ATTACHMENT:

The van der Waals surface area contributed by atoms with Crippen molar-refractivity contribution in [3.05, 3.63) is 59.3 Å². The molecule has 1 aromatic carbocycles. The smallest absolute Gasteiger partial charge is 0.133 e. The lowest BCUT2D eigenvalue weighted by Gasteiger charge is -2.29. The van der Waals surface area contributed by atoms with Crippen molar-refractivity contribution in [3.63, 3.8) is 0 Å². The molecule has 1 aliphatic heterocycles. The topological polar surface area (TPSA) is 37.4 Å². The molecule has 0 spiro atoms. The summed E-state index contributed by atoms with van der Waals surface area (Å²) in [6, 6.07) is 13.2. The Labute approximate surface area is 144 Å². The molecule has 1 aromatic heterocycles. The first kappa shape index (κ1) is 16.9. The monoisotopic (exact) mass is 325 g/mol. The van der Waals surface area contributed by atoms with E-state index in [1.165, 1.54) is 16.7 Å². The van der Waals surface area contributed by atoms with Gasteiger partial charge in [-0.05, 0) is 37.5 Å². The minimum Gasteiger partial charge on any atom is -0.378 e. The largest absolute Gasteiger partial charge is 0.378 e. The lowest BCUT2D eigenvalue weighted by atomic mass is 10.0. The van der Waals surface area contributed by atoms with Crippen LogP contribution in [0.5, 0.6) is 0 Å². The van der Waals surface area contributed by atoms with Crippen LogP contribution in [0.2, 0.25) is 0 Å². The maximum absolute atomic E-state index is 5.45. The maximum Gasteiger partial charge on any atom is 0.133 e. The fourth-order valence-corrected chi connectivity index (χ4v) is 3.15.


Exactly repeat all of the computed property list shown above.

The van der Waals surface area contributed by atoms with Crippen molar-refractivity contribution in [3.05, 3.63) is 59.3 Å². The molecule has 1 aromatic carbocycles. The smallest absolute Gasteiger partial charge is 0.133 e. The lowest BCUT2D eigenvalue weighted by Gasteiger charge is -2.29. The van der Waals surface area contributed by atoms with Crippen molar-refractivity contribution in [3.63, 3.8) is 0 Å². The molecule has 1 aliphatic heterocycles. The topological polar surface area (TPSA) is 37.4 Å². The molecule has 0 spiro atoms. The summed E-state index contributed by atoms with van der Waals surface area (Å²) in [6, 6.07) is 13.2. The Labute approximate surface area is 144 Å². The molecule has 1 aromatic heterocycles. The first kappa shape index (κ1) is 16.9. The monoisotopic (exact) mass is 325 g/mol. The van der Waals surface area contributed by atoms with E-state index in [1.165, 1.54) is 16.7 Å². The van der Waals surface area contributed by atoms with Gasteiger partial charge in [-0.05, 0) is 37.5 Å². The minimum Gasteiger partial charge on any atom is -0.378 e. The largest absolute Gasteiger partial charge is 0.378 e. The lowest BCUT2D eigenvalue weighted by atomic mass is 10.0. The van der Waals surface area contributed by atoms with Crippen LogP contribution in [0.5, 0.6) is 0 Å². The van der Waals surface area contributed by atoms with Crippen LogP contribution in [0.2, 0.25) is 0 Å². The maximum absolute atomic E-state index is 5.45. The maximum Gasteiger partial charge on any atom is 0.133 e. The fourth-order valence-corrected chi connectivity index (χ4v) is 3.15.